Longer term, without the proper security controls and contingency plans in place, companies are likely to take a closer look at the percentage of their ad budgets spent on major sponsorships, experts say.

"There will always be companies willing to go in there and compete for the sponsorship opportunities. In the short term I don't think it's going to move companies away from sponsorships, but they're going to have to think ... what risk are they taking in terms of activation costs and do they want to allocate those monies a different way moving forward," Belch says.

Of course, stadium-centric sporting events like the Super Bowl or World Cup are, by their nature, easier to secure. Inevitably, security surrounding marathons will be coming under closer scrutiny.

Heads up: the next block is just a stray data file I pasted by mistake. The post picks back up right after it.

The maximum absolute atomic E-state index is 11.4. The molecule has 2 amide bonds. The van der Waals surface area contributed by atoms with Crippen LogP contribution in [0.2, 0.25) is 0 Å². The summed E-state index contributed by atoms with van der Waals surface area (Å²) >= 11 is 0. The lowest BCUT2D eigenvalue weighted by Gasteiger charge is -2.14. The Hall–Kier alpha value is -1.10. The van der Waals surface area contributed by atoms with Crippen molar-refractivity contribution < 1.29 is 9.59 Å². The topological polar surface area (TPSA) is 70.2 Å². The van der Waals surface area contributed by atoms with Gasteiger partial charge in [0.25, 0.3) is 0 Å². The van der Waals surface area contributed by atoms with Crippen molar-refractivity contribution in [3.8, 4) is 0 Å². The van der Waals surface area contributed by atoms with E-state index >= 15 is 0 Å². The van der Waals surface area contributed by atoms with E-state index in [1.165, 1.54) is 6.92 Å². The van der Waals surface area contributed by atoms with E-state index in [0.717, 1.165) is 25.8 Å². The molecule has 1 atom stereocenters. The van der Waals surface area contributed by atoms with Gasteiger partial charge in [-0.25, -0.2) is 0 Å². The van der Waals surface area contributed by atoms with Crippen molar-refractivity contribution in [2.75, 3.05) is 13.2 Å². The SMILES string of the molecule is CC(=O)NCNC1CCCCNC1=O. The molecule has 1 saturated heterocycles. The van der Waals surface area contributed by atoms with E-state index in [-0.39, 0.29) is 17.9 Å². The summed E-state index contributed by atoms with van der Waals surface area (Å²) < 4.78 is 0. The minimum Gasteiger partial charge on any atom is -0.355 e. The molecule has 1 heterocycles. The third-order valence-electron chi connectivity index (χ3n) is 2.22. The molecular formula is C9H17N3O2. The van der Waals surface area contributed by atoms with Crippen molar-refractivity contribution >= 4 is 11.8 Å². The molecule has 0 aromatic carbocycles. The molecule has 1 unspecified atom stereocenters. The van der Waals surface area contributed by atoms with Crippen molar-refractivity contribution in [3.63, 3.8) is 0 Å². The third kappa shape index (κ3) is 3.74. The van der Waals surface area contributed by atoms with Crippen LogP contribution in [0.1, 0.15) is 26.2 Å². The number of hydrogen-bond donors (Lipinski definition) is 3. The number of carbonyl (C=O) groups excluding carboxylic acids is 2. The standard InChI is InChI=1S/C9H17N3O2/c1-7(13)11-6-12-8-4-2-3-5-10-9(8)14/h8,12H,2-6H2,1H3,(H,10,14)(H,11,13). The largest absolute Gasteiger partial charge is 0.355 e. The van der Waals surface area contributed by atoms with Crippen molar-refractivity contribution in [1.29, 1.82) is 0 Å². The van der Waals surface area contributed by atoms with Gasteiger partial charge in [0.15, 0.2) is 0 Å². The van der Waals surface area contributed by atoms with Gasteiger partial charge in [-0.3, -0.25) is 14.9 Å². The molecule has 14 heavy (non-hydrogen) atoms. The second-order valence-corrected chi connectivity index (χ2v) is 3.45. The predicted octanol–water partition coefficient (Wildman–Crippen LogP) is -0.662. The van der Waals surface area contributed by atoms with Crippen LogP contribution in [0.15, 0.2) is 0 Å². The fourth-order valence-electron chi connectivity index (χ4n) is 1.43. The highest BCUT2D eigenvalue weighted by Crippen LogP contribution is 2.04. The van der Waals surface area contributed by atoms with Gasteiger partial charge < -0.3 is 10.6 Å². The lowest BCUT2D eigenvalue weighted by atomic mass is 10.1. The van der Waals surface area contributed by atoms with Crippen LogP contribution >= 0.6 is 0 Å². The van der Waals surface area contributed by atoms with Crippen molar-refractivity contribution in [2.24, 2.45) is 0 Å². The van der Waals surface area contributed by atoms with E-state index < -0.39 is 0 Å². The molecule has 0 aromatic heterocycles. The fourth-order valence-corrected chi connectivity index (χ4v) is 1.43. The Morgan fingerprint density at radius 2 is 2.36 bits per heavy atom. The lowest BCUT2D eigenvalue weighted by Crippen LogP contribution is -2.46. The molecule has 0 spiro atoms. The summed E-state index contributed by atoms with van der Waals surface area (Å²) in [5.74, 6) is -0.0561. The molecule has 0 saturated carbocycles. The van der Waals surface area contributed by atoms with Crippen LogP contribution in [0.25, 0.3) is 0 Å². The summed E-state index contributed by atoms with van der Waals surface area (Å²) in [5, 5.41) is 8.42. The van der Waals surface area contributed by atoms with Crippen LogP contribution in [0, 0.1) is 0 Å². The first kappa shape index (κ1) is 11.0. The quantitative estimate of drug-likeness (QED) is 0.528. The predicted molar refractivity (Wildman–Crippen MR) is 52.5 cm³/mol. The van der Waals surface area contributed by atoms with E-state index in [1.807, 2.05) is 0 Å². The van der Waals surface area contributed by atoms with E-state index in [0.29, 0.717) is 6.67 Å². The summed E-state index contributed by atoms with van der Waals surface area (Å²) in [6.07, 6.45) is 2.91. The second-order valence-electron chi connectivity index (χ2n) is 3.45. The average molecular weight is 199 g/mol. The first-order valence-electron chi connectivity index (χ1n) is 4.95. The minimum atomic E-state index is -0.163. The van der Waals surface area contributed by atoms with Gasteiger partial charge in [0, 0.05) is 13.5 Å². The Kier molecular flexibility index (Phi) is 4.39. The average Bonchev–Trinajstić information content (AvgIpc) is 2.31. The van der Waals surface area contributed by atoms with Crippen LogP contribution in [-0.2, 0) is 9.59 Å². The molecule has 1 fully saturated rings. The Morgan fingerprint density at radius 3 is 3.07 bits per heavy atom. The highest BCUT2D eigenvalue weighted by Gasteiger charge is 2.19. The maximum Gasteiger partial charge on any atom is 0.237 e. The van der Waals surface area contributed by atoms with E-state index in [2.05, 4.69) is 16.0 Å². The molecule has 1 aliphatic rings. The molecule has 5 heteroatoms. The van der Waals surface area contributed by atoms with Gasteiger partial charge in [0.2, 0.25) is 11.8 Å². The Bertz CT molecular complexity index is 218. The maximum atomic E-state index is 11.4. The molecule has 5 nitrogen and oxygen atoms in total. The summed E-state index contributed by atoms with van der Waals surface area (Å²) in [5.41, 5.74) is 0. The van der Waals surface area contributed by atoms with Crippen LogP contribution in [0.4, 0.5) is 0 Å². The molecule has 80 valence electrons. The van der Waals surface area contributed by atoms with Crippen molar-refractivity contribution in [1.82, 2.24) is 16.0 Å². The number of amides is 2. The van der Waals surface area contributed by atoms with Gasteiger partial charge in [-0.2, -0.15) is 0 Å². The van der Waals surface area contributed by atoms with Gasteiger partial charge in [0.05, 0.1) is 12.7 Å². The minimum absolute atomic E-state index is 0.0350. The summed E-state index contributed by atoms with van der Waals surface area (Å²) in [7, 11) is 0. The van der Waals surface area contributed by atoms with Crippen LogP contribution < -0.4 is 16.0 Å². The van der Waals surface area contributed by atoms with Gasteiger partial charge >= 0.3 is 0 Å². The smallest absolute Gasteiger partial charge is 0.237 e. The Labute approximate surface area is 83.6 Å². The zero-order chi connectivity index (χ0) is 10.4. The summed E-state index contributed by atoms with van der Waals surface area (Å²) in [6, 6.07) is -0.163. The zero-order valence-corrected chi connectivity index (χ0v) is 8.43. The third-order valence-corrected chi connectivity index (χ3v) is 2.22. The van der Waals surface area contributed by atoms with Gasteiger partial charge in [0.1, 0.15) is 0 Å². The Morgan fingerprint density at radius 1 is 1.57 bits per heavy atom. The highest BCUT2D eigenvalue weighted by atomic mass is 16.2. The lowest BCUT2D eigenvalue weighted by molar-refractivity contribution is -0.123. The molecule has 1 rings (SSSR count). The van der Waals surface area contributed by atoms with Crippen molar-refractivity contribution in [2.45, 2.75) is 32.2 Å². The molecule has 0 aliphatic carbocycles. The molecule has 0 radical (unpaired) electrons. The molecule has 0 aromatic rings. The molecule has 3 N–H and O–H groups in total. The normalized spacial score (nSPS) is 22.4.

"These are issues probably being addressed in many events ... but now they're going to be looking at marathons more closely .. then a sponsor can make a decision of whether they feel comfortable" participating, says Glenn Kelley, owner of Kelley & Cohorts in Wellesley, Mass., and a lecturer at nearby Babson College.

While a traumatic event like the Boston bombings is an exception, Belch believes a bigger issue related to sponsorships is the unpredictable weather seen in the U.S. over the last few years. Hurricane Sandy in October 2012 was so destructive to New York and New Jersey that it forced New York City to cancel its annual marathon, sponsored by ING ( ING).

Weather is "so unpredictable," Belch says. "It does make a company probably sit back a little bit and perhaps question" if they should be tying up a big part of their marketing budgets on sponsorships, given that companies likely can't recoup costs if the event is cancelled.